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The Great Passion
An Introduction to Karl Barth's Theology
PAPERBACK; Published: 10/4/2010
ISBN: 978-0-8028-6654-7
312 Pages
Trim Size, in inches: 6 x 9
In Stock
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DESCRIPTION
Widely regarded as the twentieth century's greatest theologian, Karl Barth refocused the task of Christian theology and demonstrated its relevance to every domain of human life, from the spiritual to the social to the political. It is precisely the broad sweep of Barth's theology that makes a book like The Great Passion of such great value -- a succinct yet comprehensive introduction to Barth's entire theological program.

Of the many people who write on the life and thought of Karl Barth, Eberhard Busch is uniquely placed. A world-renowned expert on Barth's theology, he also served as Barth's personal assistant from 1965 to 1968. As Busch explains, one cannot fully understand Barth the theologian apart from understanding Barth the man. In this book he weaves doctrine and biography into a superb presentation of Barth's complete work.

Busch's purpose in this introduction is to guide readers through the main themes of the multivolume Church Dogmatics against the horizon of our own times and problems. In ten sections Busch clearly explains Barth's views on all of the major subject areas of systematic theology: the nature of revelation, Israel and Christology, the Trinity and the doctrine of predestination, the "problem" of religion, gospel and law, creation, salvation, the Holy Spirit, ecclesiology, and eschatology.

A distinctive feature of the book is the way Busch lets Barth speak for himself, often through surprising quotations and paraphrases. Busch also shows how Barth's writing should be read as a dialogue, constantly and consciously engaging other voices past and present, both inside and outside the church. Most important, The Great Passion demonstrates that Barth's thought is still remarkably helpful today.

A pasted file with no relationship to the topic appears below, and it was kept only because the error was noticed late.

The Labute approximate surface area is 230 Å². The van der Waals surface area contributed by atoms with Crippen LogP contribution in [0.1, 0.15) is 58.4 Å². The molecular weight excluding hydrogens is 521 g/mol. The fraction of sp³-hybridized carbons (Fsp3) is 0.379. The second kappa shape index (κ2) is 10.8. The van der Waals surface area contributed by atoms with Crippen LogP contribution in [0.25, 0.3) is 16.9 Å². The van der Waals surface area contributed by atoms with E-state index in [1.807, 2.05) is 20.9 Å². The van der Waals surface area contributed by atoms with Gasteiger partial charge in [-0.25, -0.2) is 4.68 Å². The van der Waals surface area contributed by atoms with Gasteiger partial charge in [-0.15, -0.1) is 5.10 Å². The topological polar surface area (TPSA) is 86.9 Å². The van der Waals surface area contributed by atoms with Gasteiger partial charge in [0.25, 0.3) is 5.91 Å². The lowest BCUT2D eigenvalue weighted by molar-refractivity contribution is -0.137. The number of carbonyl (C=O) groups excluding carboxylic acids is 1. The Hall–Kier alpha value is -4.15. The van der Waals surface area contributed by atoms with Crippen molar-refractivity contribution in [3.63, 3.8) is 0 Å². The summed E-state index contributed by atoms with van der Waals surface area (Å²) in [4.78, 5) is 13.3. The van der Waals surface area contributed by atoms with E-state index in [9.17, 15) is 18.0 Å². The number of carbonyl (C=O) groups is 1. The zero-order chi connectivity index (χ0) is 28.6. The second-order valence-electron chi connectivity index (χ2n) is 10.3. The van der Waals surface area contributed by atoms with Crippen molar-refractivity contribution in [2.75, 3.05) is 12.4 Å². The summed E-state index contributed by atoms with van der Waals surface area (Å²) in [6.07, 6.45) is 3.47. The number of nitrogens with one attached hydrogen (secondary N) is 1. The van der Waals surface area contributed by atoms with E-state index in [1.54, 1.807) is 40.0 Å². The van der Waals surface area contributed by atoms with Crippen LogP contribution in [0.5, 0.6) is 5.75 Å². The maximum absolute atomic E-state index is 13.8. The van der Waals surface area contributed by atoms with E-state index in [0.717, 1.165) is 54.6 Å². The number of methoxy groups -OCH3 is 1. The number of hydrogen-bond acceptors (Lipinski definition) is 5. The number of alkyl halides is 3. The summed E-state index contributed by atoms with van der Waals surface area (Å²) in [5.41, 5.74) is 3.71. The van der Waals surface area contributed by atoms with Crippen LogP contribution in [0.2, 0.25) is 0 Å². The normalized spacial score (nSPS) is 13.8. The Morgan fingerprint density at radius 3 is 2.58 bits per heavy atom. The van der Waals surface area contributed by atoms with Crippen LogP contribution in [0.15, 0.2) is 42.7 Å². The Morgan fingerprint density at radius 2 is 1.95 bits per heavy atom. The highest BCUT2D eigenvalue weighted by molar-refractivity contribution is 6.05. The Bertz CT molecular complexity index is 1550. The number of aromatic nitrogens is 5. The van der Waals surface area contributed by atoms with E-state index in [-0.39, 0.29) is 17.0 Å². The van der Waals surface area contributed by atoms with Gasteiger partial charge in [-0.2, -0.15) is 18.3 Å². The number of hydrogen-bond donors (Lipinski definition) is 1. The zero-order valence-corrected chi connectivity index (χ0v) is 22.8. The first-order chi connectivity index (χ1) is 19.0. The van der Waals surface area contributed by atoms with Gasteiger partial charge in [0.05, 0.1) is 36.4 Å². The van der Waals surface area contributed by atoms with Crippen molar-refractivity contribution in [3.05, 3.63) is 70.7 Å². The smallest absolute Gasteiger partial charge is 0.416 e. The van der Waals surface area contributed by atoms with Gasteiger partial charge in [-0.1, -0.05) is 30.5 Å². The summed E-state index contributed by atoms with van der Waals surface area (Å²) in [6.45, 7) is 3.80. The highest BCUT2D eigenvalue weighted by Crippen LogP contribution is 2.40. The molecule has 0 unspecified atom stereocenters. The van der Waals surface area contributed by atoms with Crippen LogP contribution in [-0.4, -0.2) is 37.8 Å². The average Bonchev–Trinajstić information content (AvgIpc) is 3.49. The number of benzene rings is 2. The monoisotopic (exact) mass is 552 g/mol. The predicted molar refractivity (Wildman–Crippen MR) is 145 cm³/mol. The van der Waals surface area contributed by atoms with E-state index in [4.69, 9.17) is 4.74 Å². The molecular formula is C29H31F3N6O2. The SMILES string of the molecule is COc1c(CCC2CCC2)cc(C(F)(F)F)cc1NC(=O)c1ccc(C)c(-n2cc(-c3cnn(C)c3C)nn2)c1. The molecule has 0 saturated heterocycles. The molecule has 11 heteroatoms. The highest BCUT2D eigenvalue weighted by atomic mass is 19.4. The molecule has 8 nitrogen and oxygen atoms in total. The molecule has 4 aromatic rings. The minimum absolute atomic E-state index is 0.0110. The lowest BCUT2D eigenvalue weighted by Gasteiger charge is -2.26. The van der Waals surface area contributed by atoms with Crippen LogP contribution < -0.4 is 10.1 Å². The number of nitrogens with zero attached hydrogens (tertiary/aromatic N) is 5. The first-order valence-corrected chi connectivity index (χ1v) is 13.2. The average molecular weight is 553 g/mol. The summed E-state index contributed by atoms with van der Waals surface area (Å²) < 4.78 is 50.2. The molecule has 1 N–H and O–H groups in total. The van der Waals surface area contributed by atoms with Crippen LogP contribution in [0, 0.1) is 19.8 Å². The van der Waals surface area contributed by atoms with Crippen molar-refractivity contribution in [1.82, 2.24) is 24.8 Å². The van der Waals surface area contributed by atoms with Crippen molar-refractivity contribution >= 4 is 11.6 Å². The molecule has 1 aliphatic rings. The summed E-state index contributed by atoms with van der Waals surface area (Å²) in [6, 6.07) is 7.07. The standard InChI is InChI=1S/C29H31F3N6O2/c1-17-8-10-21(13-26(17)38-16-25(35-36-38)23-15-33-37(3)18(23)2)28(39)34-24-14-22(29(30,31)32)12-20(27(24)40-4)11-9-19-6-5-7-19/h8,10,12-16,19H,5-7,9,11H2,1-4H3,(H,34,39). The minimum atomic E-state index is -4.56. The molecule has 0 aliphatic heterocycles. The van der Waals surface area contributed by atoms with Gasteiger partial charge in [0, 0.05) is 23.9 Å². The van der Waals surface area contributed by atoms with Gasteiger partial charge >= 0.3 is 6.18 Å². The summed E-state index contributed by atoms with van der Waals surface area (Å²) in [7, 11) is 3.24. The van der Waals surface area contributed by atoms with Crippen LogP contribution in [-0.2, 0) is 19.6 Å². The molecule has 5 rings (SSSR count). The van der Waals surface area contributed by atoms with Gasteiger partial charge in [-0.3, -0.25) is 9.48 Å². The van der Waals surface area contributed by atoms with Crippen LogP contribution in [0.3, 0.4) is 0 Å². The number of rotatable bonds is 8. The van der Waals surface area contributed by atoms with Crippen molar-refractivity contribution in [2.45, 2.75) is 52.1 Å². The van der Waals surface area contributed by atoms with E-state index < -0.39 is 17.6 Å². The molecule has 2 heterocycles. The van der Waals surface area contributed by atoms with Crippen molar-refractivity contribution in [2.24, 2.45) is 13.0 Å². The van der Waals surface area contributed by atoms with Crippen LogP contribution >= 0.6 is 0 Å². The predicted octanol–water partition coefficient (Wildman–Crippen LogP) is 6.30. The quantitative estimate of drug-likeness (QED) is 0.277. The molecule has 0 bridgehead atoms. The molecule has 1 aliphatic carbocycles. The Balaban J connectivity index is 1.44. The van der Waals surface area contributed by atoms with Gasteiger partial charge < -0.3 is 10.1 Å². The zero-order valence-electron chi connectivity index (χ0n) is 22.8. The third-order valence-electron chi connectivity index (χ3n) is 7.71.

REVIEWS
John Webster
"Drawing on his intimate knowledge of Karl Barth the theologian and Karl Barth the man and on a lifetime's pondering of Barth's work, Eberhard Busch offers a peerless introduction to the greatest of modern Protestant thinkers. With its comprehensive grasp of Barth's thought, its eye for the telling detail or phrase, and its sense of the deep intellectual and spiritual resources that Barth continues to offer to the church and to theology, this book will instruct and delight its readers."
Theology Today
"The grand cathedral of Karl Barth's theology always needs tour guides. This book is written by one of the best. Busch was Barth's last assistant and, as a distinguished scholar in his own right, he here presents the main contours of Barth's thought succinctly yet comprehensively."
John D. Godsey
"This book is a masterful presentation of Karl Barth's theology, from his Commentary on Romans through the Church Dogmatics, with an eye to its ongoing relevance for the church today. A magnificent achievement by a preeminent scholar!"
The Christian Century
"Busch subtly but forcefully responds to the major readings and critiques of Barth while presenting Barth's work as theologically vital for contemporary Christian concerns. . . Simply put, there may be no better book on Barth."
I. John Hesselink
"There are many excellent books on Karl Barth and his theology, but there is nothing quite like this analysis and survey of Barth's theology by his foremost interpreter. . . More than simply an 'introduction,' The Great Passion weaves the whole of Barth's theology together like a seamless garment."
Choice
"By giving readers so many of Barth's own words, along with his own gentle and intimate analysis, Busch has succeeded in the impossible: a presentation of Barth that is true to his original voice and accessible to all intelligent readers. . . In giving Barth's voice to readers, Busch has found his own."
Lutheran Quarterly
"[The Great Passion] is the clearest, and the most accurate and vivid, overview of Barth's theology I have read so far. . . Busch does not merely summarize Barth but offers insight into his theology with prose that remains crisp even in translation."

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